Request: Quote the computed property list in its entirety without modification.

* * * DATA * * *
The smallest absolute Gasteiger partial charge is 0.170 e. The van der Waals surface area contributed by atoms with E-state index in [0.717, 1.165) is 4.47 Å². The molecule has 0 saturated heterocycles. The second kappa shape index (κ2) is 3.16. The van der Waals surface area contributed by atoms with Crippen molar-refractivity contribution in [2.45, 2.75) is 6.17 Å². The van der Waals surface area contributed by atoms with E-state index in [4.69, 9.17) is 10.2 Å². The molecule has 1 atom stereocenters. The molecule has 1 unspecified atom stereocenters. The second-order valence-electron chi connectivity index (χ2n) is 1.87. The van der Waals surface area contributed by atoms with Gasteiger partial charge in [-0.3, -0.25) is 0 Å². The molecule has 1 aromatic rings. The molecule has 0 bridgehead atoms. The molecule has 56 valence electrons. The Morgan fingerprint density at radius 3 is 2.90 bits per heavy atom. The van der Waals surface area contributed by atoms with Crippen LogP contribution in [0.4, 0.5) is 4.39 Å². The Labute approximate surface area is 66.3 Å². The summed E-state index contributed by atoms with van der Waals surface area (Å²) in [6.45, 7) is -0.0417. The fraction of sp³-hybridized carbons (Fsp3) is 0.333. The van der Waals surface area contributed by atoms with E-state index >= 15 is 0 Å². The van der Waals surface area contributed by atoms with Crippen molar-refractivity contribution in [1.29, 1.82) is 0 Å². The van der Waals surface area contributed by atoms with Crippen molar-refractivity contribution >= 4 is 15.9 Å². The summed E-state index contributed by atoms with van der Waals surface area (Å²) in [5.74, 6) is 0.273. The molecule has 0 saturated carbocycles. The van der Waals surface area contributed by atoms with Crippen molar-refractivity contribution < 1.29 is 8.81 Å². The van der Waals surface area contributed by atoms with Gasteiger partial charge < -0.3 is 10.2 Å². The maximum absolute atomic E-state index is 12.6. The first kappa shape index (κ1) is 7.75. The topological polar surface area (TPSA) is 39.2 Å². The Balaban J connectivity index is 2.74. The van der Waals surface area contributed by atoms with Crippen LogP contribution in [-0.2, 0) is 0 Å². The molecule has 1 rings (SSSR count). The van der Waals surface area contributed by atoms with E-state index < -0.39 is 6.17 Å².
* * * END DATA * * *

The smallest absolute Gasteiger partial charge is 0.170 e. The van der Waals surface area contributed by atoms with E-state index in [0.717, 1.165) is 4.47 Å². The molecule has 0 saturated heterocycles. The second kappa shape index (κ2) is 3.16. The van der Waals surface area contributed by atoms with Crippen molar-refractivity contribution in [2.45, 2.75) is 6.17 Å². The van der Waals surface area contributed by atoms with E-state index in [4.69, 9.17) is 10.2 Å². The molecule has 1 atom stereocenters. The molecule has 1 unspecified atom stereocenters. The second-order valence-electron chi connectivity index (χ2n) is 1.87. The van der Waals surface area contributed by atoms with Gasteiger partial charge in [-0.3, -0.25) is 0 Å². The molecule has 1 aromatic rings. The molecule has 0 bridgehead atoms. The molecule has 56 valence electrons. The Morgan fingerprint density at radius 3 is 2.90 bits per heavy atom. The van der Waals surface area contributed by atoms with Crippen LogP contribution in [0.4, 0.5) is 4.39 Å². The Labute approximate surface area is 66.3 Å². The summed E-state index contributed by atoms with van der Waals surface area (Å²) in [6.45, 7) is -0.0417. The fraction of sp³-hybridized carbons (Fsp3) is 0.333. The van der Waals surface area contributed by atoms with E-state index >= 15 is 0 Å². The van der Waals surface area contributed by atoms with Crippen molar-refractivity contribution in [1.29, 1.82) is 0 Å². The van der Waals surface area contributed by atoms with Crippen molar-refractivity contribution >= 4 is 15.9 Å². The summed E-state index contributed by atoms with van der Waals surface area (Å²) in [5.74, 6) is 0.273. The molecule has 0 saturated carbocycles. The van der Waals surface area contributed by atoms with Crippen molar-refractivity contribution < 1.29 is 8.81 Å². The van der Waals surface area contributed by atoms with Gasteiger partial charge < -0.3 is 10.2 Å². The maximum absolute atomic E-state index is 12.6. The first kappa shape index (κ1) is 7.75. The topological polar surface area (TPSA) is 39.2 Å². The Balaban J connectivity index is 2.74. The van der Waals surface area contributed by atoms with Crippen LogP contribution in [-0.2, 0) is 0 Å². The molecule has 1 rings (SSSR count). The van der Waals surface area contributed by atoms with E-state index < -0.39 is 6.17 Å².